Whether weather matters
by Dale Burgos
|Toronto climate change activist Alienor Rougeot calling upon the public, with the youth, to take action in one of Fridays for Future's earlier climate strikes, March 2019 – Wikipedia photo
Wow, this winter was a doozy! As I write this article, I am hearing that Southern Manitoba was hit with more snow and cold weather! Granted, I don’t live there anymore and am not experiencing it firsthand, but c’mon Mother Nature, enough is enough!
I get my weather reports from a reliable source, my mom! She tells me what the day is shaping up to be and I tell ya, it doesn’t matter what the temp is, if she isn’t going outside, then I know it is cold because nothing can stop Mama Burgos from going to daily or weekly mass, unless it is a pandemic or wintery weather.
It’s been just over seven years since I moved away from the only home I had known. I was born and raised in Winnipeg, but a new job came calling and we made our way out to Vancouver Island on the West Coast. While our winters are nothing compared to yours, with mild with temps hovering in the low single digits, we do get our fair share of precipitation in the form of rain. We also got a dumping of snow, which was a lot more than they are used to over here. That was in December and January – but that melted away quickly.
I’m constantly seeing posts from friends and family still living there and I can definitely sense the frustration in their Facebook posts. My cousin, Julian, doesn’t sugar coat it and usually drops more choice four-letter words. And no, I don’t mean “snow.” Now, after some rain, it looks like there is flooding out there!
In my 40 plus years on Earth, I’ve seen blizzards, tornadoes, monsoon rain, floods and hail the size of golf balls. Sure, it isn’t uncommon to see that, but when you start to see it more often and in places you wouldn’t see it normally, well, that is cause for concern.
Something quite rare for the West Coast is hail. That’s why it is OK to have sky light windows installed here. But lightning and the following thunder, that is not so common. Manitobans, unfortunately, are used to flooding. I still remember sandbagging homes in St. Norbert in 1997. That type of flood was to be once every hundred years. Now it seems to happen on the regular.
It has been reported that the overall temperature may raise one a half degrees by 2050. If that happens, scientists project that the Arctic Ocean will become ice-free. The devastation this would cause would be unfathomable. That is, unless we do something about it.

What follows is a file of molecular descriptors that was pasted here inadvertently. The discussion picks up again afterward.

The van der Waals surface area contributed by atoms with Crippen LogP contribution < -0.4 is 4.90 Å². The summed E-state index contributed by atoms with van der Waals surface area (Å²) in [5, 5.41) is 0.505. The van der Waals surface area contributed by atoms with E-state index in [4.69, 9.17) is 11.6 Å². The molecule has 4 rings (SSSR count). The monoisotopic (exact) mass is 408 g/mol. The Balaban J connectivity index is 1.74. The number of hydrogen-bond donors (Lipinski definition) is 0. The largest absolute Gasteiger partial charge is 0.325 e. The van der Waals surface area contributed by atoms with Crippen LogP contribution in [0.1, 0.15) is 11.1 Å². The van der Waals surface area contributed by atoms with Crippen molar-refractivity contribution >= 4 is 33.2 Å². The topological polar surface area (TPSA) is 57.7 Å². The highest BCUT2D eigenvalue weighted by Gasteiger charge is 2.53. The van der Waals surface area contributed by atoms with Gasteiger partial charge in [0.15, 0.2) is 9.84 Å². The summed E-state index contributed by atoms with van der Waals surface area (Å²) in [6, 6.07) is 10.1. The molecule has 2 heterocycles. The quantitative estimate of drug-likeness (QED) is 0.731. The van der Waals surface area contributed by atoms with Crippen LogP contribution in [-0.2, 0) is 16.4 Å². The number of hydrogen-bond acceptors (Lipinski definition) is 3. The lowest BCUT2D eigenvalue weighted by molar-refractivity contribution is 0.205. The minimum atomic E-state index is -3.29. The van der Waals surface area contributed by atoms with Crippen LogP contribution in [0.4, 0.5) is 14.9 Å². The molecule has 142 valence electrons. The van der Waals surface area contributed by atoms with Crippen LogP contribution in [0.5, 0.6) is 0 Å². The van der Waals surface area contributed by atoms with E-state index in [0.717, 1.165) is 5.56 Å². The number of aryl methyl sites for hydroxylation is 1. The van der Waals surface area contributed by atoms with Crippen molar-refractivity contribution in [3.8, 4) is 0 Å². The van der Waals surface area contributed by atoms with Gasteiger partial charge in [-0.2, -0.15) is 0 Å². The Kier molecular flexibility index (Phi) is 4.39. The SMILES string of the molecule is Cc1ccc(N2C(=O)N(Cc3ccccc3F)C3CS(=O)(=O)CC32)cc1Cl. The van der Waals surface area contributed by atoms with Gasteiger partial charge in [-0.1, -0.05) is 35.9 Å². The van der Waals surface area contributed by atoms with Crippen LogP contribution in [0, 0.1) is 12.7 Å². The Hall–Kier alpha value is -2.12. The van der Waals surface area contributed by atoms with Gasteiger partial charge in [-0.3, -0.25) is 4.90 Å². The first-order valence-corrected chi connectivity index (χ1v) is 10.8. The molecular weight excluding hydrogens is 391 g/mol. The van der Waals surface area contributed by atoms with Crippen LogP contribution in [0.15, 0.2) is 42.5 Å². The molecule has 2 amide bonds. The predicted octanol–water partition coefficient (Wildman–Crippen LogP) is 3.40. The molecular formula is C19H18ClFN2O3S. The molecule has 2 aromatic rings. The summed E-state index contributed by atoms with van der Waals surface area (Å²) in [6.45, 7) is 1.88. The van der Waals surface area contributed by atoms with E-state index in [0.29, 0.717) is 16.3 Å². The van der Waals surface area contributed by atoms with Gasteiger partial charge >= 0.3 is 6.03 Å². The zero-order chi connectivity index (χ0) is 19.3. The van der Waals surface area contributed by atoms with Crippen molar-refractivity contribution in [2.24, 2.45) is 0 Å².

So, does weather matter? Sure, it does. It is nature’s way of telling us to smarten up. In my school district, I sit on the Environmental Stewardship and Sustainability Committee. One of our main goals is to reduce the district’s Greenhouse Gas Emissions by 4.5 per cent each year. That is a lofty goal that not all school districts are focusing on. Thankfully, I work for a school board whose priority is addressing climate change as much as it is to focus on student learning.
As part of my role on the committee, I meet regularly with students from all our high schools. I’ve had the pleasure to discuss their priorities to ensure we meet our goals at their school and in the entire district. These are a passionate bunch of kids and they will make great climate leaders one day.
The City of Nanaimo, like many other municipalities, has already banned the use of plastic bags in stores. This endeavour was supported by our students. At the schools, they are looking at utilizing renewable energy such as wind turbines or solar panels. Not related to climate change, but just as important, our students are focusing on the elimination all single use plastics, getting rid of the vending machines (which usually don’t offer anything of nutritional value) and plastic cutlery, for starters.
Students across Canada and the world are taking notice. On Earth Day, April 22, students in Whitehorse protested their government’s inaction against climate change. This was but one example of the many protests that took place. Do you recall the massive worldwide protests led by young people back in September 2019? Just like the changing climate, I hope we will start seeing changing attitudes towards global warming – and our youth will lead the way.
So yeah, weather does matter.
Dale manages the communications department for a school district in B.C.